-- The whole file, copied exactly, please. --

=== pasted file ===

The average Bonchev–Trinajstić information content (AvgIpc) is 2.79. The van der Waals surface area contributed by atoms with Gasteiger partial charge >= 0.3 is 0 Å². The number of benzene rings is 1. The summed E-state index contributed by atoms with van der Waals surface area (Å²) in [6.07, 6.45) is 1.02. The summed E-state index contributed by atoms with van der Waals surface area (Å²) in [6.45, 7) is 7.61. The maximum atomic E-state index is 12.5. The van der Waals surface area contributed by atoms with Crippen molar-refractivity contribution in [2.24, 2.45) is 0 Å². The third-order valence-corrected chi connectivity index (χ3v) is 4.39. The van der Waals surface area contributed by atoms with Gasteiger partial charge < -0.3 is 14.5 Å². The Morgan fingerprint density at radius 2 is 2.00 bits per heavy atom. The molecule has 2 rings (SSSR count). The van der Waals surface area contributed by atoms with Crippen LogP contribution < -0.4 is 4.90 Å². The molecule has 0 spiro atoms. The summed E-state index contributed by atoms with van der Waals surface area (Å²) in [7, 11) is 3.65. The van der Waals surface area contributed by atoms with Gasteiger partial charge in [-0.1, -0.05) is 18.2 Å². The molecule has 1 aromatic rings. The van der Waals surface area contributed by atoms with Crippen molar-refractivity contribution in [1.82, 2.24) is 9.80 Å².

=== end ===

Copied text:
The average Bonchev–Trinajstić information content (AvgIpc) is 2.79. The van der Waals surface area contributed by atoms with Gasteiger partial charge >= 0.3 is 0 Å². The number of benzene rings is 1. The summed E-state index contributed by atoms with van der Waals surface area (Å²) in [6.07, 6.45) is 1.02. The summed E-state index contributed by atoms with van der Waals surface area (Å²) in [6.45, 7) is 7.61. The maximum atomic E-state index is 12.5. The van der Waals surface area contributed by atoms with Crippen molar-refractivity contribution in [2.24, 2.45) is 0 Å². The third-order valence-corrected chi connectivity index (χ3v) is 4.39. The van der Waals surface area contributed by atoms with Gasteiger partial charge < -0.3 is 14.5 Å². The Morgan fingerprint density at radius 2 is 2.00 bits per heavy atom. The molecule has 2 rings (SSSR count). The van der Waals surface area contributed by atoms with Crippen LogP contribution < -0.4 is 4.90 Å². The molecule has 0 spiro atoms. The summed E-state index contributed by atoms with van der Waals surface area (Å²) in [7, 11) is 3.65. The van der Waals surface area contributed by atoms with Gasteiger partial charge in [-0.1, -0.05) is 18.2 Å². The molecule has 1 aromatic rings. The van der Waals surface area contributed by atoms with Crippen molar-refractivity contribution in [1.82, 2.24) is 9.80 Å².